The animated series:
- Alternate Aesop Interpretation: The "War" short is clearly meant to deconstruct The Protagonist trope, but it can also be seen to say how War Is Hell. We see both sides of the eponymous war from the point of view of the various "protagonists," and all of them are shown to have sympathetic motives.
- Alternative Character Interpretation: Some fans have theorized that the main characters might actually suffer from schizophrenia, hence their behaviour about wanting to achieve their missions and kill each other one moment, and fraternizing and bedding each other the next.
- Designated Hero: Æon is the main character of the series, but some of her actions will make you question her morality, most poignant would be her acts of terrorism, using her allies (without telling them) to achieve her goals, getting them upset when they find out they've been had, and not being apologetic about it. The only indicator that Æon's a "hero" at all is that Trevor, her rival, is set up as an Evil Overlord from the get-go.
- Les Yay: Between Æon and Una. No longer the case at the end of the episode.
- Love It or Hate It: The show will grasp you in one of two ways: It's either an artistic and philosophical foray in animation with an interesting ambiguity of morals, or an ugly, pretentious mess that makes no sense. In the case of the latter, it really doesn't help that not even the creators know what actually happened in "Chronophasia".
- Spiritual Adaptation: In the talkie episodes, Æon and Trevor are pretty much Gender Flipped versions of Jerry Cornelius and Miss Brunner from The Cornelius Chronicles.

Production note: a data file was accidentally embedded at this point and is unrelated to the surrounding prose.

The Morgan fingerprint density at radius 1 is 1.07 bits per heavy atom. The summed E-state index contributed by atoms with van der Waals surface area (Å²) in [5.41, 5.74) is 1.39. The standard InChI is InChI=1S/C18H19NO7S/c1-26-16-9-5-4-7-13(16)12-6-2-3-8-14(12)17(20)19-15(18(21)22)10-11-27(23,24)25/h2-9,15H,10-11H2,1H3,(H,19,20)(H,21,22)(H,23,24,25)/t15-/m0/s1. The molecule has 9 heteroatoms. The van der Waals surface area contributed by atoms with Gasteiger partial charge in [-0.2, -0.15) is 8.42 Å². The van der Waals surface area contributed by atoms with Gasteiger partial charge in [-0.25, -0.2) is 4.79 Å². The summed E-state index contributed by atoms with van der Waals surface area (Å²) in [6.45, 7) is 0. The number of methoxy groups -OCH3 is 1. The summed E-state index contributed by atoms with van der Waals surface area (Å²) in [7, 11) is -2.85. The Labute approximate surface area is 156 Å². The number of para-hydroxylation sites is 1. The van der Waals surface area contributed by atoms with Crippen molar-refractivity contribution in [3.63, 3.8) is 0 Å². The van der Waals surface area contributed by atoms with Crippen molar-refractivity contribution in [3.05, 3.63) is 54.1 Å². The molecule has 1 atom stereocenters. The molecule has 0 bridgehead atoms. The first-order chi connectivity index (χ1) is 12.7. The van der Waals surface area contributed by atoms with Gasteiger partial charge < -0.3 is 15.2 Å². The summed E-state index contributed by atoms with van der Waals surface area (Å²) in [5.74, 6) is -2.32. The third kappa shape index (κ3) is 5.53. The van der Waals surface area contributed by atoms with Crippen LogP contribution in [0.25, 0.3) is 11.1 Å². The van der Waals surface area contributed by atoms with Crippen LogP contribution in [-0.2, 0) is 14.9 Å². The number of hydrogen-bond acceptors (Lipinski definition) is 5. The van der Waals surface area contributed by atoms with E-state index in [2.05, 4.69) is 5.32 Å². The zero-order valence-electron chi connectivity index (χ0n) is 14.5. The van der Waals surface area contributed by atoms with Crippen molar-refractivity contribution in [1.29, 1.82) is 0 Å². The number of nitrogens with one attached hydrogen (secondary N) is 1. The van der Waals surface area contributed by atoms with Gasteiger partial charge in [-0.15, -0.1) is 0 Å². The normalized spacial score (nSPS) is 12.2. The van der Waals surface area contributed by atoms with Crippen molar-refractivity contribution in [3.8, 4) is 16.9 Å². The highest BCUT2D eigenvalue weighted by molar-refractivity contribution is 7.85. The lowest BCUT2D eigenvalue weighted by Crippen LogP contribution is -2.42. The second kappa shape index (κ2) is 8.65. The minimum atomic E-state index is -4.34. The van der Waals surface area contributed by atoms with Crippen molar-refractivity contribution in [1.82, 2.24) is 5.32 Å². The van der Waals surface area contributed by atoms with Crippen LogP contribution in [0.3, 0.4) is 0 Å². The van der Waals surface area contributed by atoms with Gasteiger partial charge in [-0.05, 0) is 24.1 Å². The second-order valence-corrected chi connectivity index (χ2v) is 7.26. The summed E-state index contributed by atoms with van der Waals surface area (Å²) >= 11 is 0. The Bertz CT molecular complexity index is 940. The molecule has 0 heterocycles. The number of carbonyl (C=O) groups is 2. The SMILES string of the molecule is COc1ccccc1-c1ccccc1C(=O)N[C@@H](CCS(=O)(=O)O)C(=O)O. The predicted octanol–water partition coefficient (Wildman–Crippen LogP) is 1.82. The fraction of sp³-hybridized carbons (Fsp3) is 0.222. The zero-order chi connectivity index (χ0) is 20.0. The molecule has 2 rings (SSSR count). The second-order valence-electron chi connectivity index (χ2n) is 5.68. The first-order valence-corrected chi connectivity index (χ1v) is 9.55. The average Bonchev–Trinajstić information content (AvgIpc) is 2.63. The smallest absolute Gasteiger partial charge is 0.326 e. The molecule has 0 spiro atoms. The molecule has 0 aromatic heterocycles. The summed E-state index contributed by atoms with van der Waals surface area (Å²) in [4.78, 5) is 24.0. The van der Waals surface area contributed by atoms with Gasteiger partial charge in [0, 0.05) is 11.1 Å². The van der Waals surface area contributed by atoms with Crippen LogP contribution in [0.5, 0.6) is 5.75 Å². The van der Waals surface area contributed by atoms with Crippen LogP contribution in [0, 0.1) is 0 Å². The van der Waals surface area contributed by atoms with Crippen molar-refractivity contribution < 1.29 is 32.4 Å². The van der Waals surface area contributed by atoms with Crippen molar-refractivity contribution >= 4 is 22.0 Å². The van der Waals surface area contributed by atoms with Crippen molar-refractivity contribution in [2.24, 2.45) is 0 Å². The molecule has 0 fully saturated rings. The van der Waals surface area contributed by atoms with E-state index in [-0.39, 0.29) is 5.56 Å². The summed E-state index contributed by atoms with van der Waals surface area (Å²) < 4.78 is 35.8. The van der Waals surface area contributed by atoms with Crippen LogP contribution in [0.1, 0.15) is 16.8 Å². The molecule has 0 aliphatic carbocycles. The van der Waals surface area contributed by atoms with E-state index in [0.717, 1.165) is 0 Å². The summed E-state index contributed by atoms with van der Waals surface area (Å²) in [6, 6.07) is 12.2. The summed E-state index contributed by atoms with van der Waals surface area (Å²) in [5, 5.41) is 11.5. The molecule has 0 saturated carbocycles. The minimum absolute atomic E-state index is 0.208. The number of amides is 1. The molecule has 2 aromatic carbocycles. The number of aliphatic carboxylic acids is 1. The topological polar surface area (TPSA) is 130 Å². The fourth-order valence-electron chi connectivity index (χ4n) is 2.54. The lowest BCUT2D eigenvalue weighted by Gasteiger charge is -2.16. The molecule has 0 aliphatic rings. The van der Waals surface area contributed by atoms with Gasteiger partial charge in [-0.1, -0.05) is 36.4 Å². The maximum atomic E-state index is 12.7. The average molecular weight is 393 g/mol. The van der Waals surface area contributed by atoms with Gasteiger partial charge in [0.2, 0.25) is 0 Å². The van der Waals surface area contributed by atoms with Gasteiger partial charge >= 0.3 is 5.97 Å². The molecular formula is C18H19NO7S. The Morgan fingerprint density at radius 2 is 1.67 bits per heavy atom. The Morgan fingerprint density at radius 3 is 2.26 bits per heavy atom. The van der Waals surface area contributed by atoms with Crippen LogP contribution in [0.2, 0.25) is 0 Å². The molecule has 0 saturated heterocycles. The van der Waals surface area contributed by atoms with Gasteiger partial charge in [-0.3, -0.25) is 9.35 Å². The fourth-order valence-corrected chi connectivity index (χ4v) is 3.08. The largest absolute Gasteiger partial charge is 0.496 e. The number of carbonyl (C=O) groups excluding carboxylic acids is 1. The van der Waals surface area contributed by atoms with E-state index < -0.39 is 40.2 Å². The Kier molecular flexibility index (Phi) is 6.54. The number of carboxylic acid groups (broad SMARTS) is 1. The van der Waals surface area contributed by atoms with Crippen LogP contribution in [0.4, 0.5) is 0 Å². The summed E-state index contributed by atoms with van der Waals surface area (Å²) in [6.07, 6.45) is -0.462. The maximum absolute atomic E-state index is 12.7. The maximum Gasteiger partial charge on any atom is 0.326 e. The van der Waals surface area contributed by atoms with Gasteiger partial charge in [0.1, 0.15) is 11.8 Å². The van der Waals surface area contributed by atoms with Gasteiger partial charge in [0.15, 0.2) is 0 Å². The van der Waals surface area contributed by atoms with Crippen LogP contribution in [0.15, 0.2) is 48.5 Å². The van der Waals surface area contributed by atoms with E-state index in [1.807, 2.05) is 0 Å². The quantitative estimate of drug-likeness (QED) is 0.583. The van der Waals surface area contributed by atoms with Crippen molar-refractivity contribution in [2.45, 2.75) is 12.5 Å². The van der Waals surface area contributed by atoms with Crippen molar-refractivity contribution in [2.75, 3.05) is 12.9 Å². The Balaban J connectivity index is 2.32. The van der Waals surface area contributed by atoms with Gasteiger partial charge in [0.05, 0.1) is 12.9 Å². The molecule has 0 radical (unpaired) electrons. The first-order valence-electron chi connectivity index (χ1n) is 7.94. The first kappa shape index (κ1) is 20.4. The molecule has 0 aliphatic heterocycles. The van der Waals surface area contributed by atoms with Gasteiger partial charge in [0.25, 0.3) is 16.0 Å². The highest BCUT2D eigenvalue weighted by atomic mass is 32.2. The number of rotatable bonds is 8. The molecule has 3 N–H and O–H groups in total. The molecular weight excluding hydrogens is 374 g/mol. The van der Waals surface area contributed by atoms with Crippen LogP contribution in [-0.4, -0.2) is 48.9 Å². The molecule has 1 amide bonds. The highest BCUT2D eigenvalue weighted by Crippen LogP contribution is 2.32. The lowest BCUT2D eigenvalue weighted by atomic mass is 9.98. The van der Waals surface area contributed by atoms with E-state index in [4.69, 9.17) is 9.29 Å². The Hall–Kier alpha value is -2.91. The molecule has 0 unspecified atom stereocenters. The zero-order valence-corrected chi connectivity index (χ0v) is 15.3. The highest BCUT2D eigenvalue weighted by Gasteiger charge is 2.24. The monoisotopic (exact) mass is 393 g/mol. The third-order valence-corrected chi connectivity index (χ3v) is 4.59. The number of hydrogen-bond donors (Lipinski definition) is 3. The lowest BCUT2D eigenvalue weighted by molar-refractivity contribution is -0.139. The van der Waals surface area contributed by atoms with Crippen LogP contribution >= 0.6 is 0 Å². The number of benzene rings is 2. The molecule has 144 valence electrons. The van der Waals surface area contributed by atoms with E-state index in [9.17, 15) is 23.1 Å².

- They Wasted a Perfectly Good Character: In "Ether Drift Theory", a new character with a very interesting design is introduced as Trevor's bodyguard and a possible Worthy Opponent to Æon Flux. No sooner than two seconds later, she is taken out by a swarm of bees, and never seen or referred to again. What the?! Though knowing this series, it's probably intentional.
- True Art Is Incomprehensible: Peter Chung believes so.
"For me, a degree of ambiguity, or mystery, is the key ingredient of any artistic statement."
- Uncanny Valley: It may be the art style, but Æon's character design looks less sexy and more dangerously anorexic these days. You will also see things like a character with fingers where her toes should be, another with a spine that is capable of twisting around gates and a Gross-Up Close-Up of people eating cabbages.
- What an Idiot:
- There are quite a few moments in the show, but two that stand out are: Æon attempting to do acrobatics on a plane in flight (which causes her to fall to her death, something which she lampshades by giving herself a Face Palm), and Sybil attempting to escape Bregna through a passage that Trevor was already aware of (and even says so a few scenes before), which results in her losing both of her legs when the latter places traps there.
- Trevor can come across as this as well, often leaving gaping holes in his security that Æon and others have taken advantage of over and over again, that could easily get him killed if Æon was more competent. With that said: Who makes air vents in a prison that are big enough for a person to walk through, with poor lighting along the patrol corridors that allows for easy concealment in the shadows?
- Somebody whose conflict with the "hero" is basically just an elaborate BDSM roleplay.
- The Woobie: Sybil from "Thanatophobia".
The live-action film:
- Inferred Holocaust: At the end of the film, people who have lived 400 years within Bregna decide to leave the city for the untamed jungle. And even with fertility reoccurring, there is no guarantee that everyone of child-bearing age is fertile. (In fact, it was only about 20 women in the whole city who had become pregnant in Goodchild's sample group.)